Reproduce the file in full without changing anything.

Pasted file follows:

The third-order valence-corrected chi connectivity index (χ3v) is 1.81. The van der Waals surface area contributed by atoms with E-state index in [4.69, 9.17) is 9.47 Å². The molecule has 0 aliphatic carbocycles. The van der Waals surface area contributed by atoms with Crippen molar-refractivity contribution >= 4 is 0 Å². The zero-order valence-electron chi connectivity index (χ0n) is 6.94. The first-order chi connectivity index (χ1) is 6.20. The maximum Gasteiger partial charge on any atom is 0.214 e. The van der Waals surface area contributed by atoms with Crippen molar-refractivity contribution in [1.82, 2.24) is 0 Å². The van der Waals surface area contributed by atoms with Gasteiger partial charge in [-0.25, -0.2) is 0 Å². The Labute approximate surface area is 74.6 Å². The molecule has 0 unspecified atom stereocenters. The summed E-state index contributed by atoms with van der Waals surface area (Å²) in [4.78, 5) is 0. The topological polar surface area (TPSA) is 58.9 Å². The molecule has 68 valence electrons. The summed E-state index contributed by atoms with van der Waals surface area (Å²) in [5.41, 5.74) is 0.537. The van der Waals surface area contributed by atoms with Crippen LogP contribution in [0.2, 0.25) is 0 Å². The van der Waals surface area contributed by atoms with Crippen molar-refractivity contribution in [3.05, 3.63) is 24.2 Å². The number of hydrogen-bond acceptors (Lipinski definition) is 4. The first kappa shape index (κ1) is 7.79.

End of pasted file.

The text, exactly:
The third-order valence-corrected chi connectivity index (χ3v) is 1.81. The van der Waals surface area contributed by atoms with E-state index in [4.69, 9.17) is 9.47 Å². The molecule has 0 aliphatic carbocycles. The van der Waals surface area contributed by atoms with Crippen molar-refractivity contribution >= 4 is 0 Å². The zero-order valence-electron chi connectivity index (χ0n) is 6.94. The first-order chi connectivity index (χ1) is 6.20. The maximum Gasteiger partial charge on any atom is 0.214 e. The van der Waals surface area contributed by atoms with Crippen molar-refractivity contribution in [1.82, 2.24) is 0 Å². The van der Waals surface area contributed by atoms with Gasteiger partial charge in [-0.25, -0.2) is 0 Å². The Labute approximate surface area is 74.6 Å². The molecule has 0 unspecified atom stereocenters. The summed E-state index contributed by atoms with van der Waals surface area (Å²) in [4.78, 5) is 0. The topological polar surface area (TPSA) is 58.9 Å². The molecule has 68 valence electrons. The summed E-state index contributed by atoms with van der Waals surface area (Å²) in [5.41, 5.74) is 0.537. The van der Waals surface area contributed by atoms with Crippen LogP contribution in [0.2, 0.25) is 0 Å². The van der Waals surface area contributed by atoms with Crippen molar-refractivity contribution in [3.05, 3.63) is 24.2 Å². The number of hydrogen-bond acceptors (Lipinski definition) is 4. The first kappa shape index (κ1) is 7.79.